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>> An Endearing Story To Warm Your Heart :: By Larry Gibson on 2001-10-05
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Years ago I got a M94 30-30 for my 14th birthday. A year later my grandmother gave me $20 for my 15th birthday. The next day found me in Fosters Sporting Goods in Dallas, Oregon trying to figure out how many 30-30s in combination with 22 LR HPs I could get. There was an old gentleman observing my one person conversation and he decided to butt in. He convinced me to get a Lee loader, an 8 oz can of Unique, 500 CCI 200 primers, a small plastic head mallet and a tapered punch. I even had enough money left over for a couple boxes of 22s.

Out parked in front on the main street kitty-cornered across from the County Courthouse was his PU, a 52 or 53 Ford. He lowered the tailgate and retrieved a large coffee can full of cast bullets. Right there the old gentleman proceeded to teach this young teenager how to reload. He had a box of 30-30 brass that he said had been full length resized and would work in my rifle but cautioned me to use brass that I had fired in my rifle only in the future. I had 3 boxes of brass at home that were from the only three boxes of ammo I'd been able to get for the rifle so my head was swirling at the possibilities. He showed me how to use the Lee loader (made me read the directions), how to clean the necks with #0000 steel wool. How to clean the primer pockets with a nail driven into the end of round wooden clothes pin, then flattened and filed to shape. How to seat primers without setting them off. I set off the first one and it scared the bee-jesus out of me and I can still hear him laughing.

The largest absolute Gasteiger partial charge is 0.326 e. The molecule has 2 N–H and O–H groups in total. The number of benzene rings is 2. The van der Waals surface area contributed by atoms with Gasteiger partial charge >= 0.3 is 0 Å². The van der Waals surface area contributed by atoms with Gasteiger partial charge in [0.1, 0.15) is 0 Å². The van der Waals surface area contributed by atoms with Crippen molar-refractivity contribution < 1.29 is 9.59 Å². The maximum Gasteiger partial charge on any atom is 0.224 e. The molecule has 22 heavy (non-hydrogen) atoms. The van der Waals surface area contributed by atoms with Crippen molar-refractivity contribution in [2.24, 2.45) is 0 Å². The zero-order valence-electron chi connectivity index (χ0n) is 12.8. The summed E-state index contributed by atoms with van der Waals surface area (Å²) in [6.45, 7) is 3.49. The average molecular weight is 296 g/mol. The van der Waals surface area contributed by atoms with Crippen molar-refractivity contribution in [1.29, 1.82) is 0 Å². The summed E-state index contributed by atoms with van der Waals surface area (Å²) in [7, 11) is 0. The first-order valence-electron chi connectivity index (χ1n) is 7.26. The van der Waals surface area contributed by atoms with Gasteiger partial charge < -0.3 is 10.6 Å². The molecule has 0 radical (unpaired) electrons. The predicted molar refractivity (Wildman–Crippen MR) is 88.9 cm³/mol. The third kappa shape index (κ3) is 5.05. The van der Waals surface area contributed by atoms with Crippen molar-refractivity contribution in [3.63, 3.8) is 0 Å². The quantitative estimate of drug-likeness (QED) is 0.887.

(Try doing some reloading off the tailgate of a PU parked on Main street across from a courthouse these days and see where it gets you!)